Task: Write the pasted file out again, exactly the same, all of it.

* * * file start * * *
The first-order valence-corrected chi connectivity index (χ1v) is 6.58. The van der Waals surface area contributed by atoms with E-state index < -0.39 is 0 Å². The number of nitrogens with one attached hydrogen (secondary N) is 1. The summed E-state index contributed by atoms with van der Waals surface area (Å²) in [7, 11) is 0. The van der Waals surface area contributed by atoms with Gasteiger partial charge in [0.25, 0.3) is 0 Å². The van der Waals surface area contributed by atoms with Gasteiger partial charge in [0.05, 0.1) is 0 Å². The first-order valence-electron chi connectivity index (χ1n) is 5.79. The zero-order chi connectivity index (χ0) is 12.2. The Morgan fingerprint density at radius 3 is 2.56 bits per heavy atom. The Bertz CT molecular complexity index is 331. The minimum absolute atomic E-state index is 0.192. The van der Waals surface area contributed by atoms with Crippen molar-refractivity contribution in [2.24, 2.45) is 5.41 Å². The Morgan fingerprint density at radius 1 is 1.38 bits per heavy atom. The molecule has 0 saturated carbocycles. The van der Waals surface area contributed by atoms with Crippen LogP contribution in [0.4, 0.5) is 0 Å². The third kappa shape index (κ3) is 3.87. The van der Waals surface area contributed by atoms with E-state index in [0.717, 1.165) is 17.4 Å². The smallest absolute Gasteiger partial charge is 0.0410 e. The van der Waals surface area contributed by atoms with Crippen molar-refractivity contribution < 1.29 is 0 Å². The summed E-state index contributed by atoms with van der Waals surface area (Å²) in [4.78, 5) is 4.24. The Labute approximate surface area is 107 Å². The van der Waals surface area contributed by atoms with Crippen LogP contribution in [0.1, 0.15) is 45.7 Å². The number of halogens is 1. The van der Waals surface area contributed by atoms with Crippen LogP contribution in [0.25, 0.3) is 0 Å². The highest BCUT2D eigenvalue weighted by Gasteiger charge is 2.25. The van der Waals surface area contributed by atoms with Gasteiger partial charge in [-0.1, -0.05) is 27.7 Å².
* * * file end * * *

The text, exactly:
The first-order valence-corrected chi connectivity index (χ1v) is 6.58. The van der Waals surface area contributed by atoms with E-state index < -0.39 is 0 Å². The number of nitrogens with one attached hydrogen (secondary N) is 1. The summed E-state index contributed by atoms with van der Waals surface area (Å²) in [7, 11) is 0. The van der Waals surface area contributed by atoms with Gasteiger partial charge in [0.25, 0.3) is 0 Å². The van der Waals surface area contributed by atoms with Gasteiger partial charge in [0.05, 0.1) is 0 Å². The first-order valence-electron chi connectivity index (χ1n) is 5.79. The zero-order chi connectivity index (χ0) is 12.2. The Morgan fingerprint density at radius 3 is 2.56 bits per heavy atom. The Bertz CT molecular complexity index is 331. The minimum absolute atomic E-state index is 0.192. The van der Waals surface area contributed by atoms with Crippen molar-refractivity contribution in [2.24, 2.45) is 5.41 Å². The Morgan fingerprint density at radius 1 is 1.38 bits per heavy atom. The molecule has 0 saturated carbocycles. The van der Waals surface area contributed by atoms with Crippen LogP contribution in [0.4, 0.5) is 0 Å². The third kappa shape index (κ3) is 3.87. The van der Waals surface area contributed by atoms with E-state index in [0.717, 1.165) is 17.4 Å². The smallest absolute Gasteiger partial charge is 0.0410 e. The van der Waals surface area contributed by atoms with Crippen molar-refractivity contribution < 1.29 is 0 Å². The summed E-state index contributed by atoms with van der Waals surface area (Å²) in [4.78, 5) is 4.24. The Labute approximate surface area is 107 Å². The van der Waals surface area contributed by atoms with Crippen LogP contribution in [0.1, 0.15) is 45.7 Å². The number of halogens is 1. The van der Waals surface area contributed by atoms with Crippen LogP contribution in [0.25, 0.3) is 0 Å². The highest BCUT2D eigenvalue weighted by Gasteiger charge is 2.25. The van der Waals surface area contributed by atoms with Gasteiger partial charge in [-0.1, -0.05) is 27.7 Å².